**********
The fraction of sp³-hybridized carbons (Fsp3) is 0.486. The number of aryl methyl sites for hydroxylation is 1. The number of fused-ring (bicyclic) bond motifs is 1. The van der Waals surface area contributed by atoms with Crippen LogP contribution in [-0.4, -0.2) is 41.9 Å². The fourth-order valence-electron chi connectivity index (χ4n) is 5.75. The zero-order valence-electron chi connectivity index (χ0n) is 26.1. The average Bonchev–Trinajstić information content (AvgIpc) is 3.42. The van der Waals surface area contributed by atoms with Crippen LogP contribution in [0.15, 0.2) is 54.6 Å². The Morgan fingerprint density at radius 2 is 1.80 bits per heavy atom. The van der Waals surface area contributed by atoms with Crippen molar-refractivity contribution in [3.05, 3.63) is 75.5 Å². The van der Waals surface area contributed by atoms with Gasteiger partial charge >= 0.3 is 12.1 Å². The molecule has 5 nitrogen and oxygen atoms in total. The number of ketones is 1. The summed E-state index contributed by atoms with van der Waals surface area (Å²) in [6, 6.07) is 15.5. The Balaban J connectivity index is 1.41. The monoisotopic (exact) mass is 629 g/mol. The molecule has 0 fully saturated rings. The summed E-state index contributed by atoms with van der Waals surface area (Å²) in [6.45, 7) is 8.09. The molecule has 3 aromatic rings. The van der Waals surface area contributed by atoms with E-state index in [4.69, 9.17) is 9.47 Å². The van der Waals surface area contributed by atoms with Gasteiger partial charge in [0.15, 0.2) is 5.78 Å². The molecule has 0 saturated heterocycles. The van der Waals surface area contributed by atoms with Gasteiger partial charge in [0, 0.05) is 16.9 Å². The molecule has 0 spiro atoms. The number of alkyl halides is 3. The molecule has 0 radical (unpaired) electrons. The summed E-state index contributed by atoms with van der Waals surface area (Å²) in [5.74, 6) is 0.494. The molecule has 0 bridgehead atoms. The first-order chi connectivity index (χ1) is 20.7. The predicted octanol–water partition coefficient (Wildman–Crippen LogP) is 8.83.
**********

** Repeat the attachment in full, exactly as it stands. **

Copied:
The fraction of sp³-hybridized carbons (Fsp3) is 0.486. The number of aryl methyl sites for hydroxylation is 1. The number of fused-ring (bicyclic) bond motifs is 1. The van der Waals surface area contributed by atoms with Crippen LogP contribution in [-0.4, -0.2) is 41.9 Å². The fourth-order valence-electron chi connectivity index (χ4n) is 5.75. The zero-order valence-electron chi connectivity index (χ0n) is 26.1. The average Bonchev–Trinajstić information content (AvgIpc) is 3.42. The van der Waals surface area contributed by atoms with Crippen LogP contribution in [0.15, 0.2) is 54.6 Å². The Morgan fingerprint density at radius 2 is 1.80 bits per heavy atom. The van der Waals surface area contributed by atoms with Crippen molar-refractivity contribution in [3.05, 3.63) is 75.5 Å². The van der Waals surface area contributed by atoms with Gasteiger partial charge >= 0.3 is 12.1 Å². The molecule has 5 nitrogen and oxygen atoms in total. The number of ketones is 1. The summed E-state index contributed by atoms with van der Waals surface area (Å²) in [6, 6.07) is 15.5. The Balaban J connectivity index is 1.41. The monoisotopic (exact) mass is 629 g/mol. The molecule has 0 fully saturated rings. The summed E-state index contributed by atoms with van der Waals surface area (Å²) in [6.45, 7) is 8.09. The molecule has 3 aromatic rings. The van der Waals surface area contributed by atoms with E-state index in [4.69, 9.17) is 9.47 Å². The van der Waals surface area contributed by atoms with Gasteiger partial charge in [0.15, 0.2) is 5.78 Å². The molecule has 0 saturated heterocycles. The van der Waals surface area contributed by atoms with Gasteiger partial charge in [0, 0.05) is 16.9 Å². The molecule has 0 spiro atoms. The number of alkyl halides is 3. The molecule has 0 radical (unpaired) electrons. The summed E-state index contributed by atoms with van der Waals surface area (Å²) in [5.74, 6) is 0.494. The molecule has 0 bridgehead atoms. The first-order chi connectivity index (χ1) is 20.7. The predicted octanol–water partition coefficient (Wildman–Crippen LogP) is 8.83.